Mafia King (Young Irish Rebels #2) - Vi Carter



The air is too thin. I can’t breathe. It’s like a swollen storm that’s all caught up inside me—rose-red blood blossoms on my once white wedding dress. My fingers play along the destructive substance as I drag air painfully into my lungs. The dress had been designed just for me. Every inch of the trim was done in lace, each stitch done by hand. It was truly a masterpiece that was smashed to pieces.

The room tilts, and I dig my hands deeper into the soft fabric to keep myself on the small navy stool. I focus on the white piano in front of me, the cover open, the white stool at an angle like it’s waiting to be played.

My vision blurs, and I close my eyes as I drag another breath in; it hitches on a sob that I can’t hold in any longer.

It’s their screams and panic that still pierces my mind. Hundreds of people fighting to get over each other, with love flying out the window, protection didn’t exist at that moment, as each person fought for their own safety.

Yet, all the while, he had stood at the altar staring at me. Knowing who was behind this.

It’s the look of absolute betrayal in Shay’s eyes that I will never forget.

Bending my head, I seal my lips together, so the scream doesn’t erupt from me. He hadn’t run like everyone else; he didn’t dive to the ground; instead, he stood before me in his dark suit, looking like a King that had just climbed off his horse, only to find out that there was nothing at all here for him to rule.

Footsteps pound along the wooden corridor, and I tuck my head deeper into my chest. Keep running, check other rooms. I’m not here.

My memory is filled with brown eyes widening before narrowing, while guns released countless rounds of ammunition. Hysteria reached its peak as everyone scrambled across church pews. Large golden candle holders collided with marble. The impact rattled the ground, but nothing rattled me like Shay.

Another sob has me slipping from the stool, and my hands touch the dark wooden floor. My polished nails drag along it as my mind grows more frantic as I replay the pain in Shay’s eyes. He no longer was a god with a shield around him. No, he became a man, made of flesh and bones. The moment he hit the ground, I knew the game was over.

I push my nails a little deeper until they bend and threaten to snap.

Right now, as I sob on the floor, the thought that races through my mind is: What have you done, Noel?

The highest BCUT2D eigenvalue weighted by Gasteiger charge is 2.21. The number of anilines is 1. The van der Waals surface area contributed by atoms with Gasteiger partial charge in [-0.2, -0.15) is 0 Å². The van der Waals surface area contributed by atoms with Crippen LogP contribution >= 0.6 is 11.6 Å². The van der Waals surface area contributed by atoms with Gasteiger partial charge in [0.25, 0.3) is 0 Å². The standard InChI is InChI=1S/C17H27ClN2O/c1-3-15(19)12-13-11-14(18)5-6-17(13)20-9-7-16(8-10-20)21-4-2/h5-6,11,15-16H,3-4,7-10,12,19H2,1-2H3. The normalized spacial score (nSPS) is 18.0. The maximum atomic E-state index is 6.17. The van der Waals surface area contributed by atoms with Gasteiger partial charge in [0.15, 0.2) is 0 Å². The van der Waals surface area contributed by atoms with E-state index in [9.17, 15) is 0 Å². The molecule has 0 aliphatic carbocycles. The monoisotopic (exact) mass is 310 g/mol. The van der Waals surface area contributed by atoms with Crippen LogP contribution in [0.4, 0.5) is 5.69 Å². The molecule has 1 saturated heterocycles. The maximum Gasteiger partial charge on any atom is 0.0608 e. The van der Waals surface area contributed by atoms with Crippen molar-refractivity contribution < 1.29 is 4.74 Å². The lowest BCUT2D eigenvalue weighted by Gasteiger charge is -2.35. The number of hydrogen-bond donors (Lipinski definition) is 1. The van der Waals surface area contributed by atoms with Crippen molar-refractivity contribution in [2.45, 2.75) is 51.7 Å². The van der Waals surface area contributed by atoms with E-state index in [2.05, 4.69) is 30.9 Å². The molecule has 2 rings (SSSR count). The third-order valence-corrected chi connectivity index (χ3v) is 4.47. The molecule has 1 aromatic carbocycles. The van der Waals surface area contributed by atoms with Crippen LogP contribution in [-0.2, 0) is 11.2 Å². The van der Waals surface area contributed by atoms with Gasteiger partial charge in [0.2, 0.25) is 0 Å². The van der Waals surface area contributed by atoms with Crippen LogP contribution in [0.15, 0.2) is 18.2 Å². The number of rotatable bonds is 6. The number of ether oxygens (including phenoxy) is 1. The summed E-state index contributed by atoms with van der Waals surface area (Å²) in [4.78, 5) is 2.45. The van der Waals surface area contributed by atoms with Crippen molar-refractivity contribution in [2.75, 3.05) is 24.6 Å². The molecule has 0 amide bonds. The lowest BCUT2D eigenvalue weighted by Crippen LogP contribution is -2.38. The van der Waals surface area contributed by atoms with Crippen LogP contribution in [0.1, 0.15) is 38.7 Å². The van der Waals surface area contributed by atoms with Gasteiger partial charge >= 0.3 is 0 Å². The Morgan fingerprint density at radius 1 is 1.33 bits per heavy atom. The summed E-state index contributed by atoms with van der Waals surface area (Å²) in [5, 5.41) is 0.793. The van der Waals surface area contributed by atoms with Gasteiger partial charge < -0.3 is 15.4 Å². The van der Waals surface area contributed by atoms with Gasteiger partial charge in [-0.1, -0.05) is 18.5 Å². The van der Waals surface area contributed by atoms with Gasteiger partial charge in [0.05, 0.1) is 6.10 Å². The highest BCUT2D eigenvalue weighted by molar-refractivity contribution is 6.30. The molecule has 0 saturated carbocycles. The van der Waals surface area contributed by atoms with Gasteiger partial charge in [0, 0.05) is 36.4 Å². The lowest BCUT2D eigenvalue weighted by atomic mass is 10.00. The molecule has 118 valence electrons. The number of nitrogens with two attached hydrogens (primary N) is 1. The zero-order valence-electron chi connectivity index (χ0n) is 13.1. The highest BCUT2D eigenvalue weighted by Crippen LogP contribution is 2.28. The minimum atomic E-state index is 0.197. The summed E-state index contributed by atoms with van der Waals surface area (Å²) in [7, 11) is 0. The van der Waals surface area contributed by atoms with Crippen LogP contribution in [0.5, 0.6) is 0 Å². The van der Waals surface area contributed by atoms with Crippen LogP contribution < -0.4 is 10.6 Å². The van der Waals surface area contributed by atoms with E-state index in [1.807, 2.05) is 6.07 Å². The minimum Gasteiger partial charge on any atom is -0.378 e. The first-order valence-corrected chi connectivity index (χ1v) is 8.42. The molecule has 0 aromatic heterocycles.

What have I done?



A wooden ruler brought down heavily on my hand brings me back to the present.

“Are you trying to scare the livestock away?” Breda’s pale face tightens as she shakes her head in disapproval. Her Cavan lilt is more pronounced now that I have annoyed her.

I shake out my aching hand while holding the tin whistle in the one that she hasn’t assaulted yet.

“You’re not concentrating!” She barks. She’s strict, but normally not this strict. She steps away from me and circles the red high-back chair that is reserved for her alone. She rarely sits throughout our lessons. I’m not sure if standing makes her feel more powerful. Her standing or sitting doesn’t affect me. I’ve been around Breda far too long for her stern, nun-like face to frighten me anymore. As a child, my reaction was very different.

A slow grin stretches across my lips. “You’re as excited as I am.” I point the tin whistle at Breda.

Her short legs make quick work of the floor, and the ruler comes down harder on my hand. My body responds, and I jump away until I’m at a safe distance from the offensive weapon while cradling my throbbing hand to my chest.

“From the top.” She steps away and walks behind the chair again. Her long piano fingers grip the back of the chair. I bring the tin whistle back to my lips. My knuckles are red, but I know I’m right when I see the smile in Breda’s gray eyes. She can keep her face like stone all she wants, but I've been looking at her since I was a child, and I know that the slight tightness around her eyes isn’t anger; it’s amusement.

I continue to play ‘As I Ride Out’ by Christy Moore. The notes flow through the room, and I fight the smile as I hope the music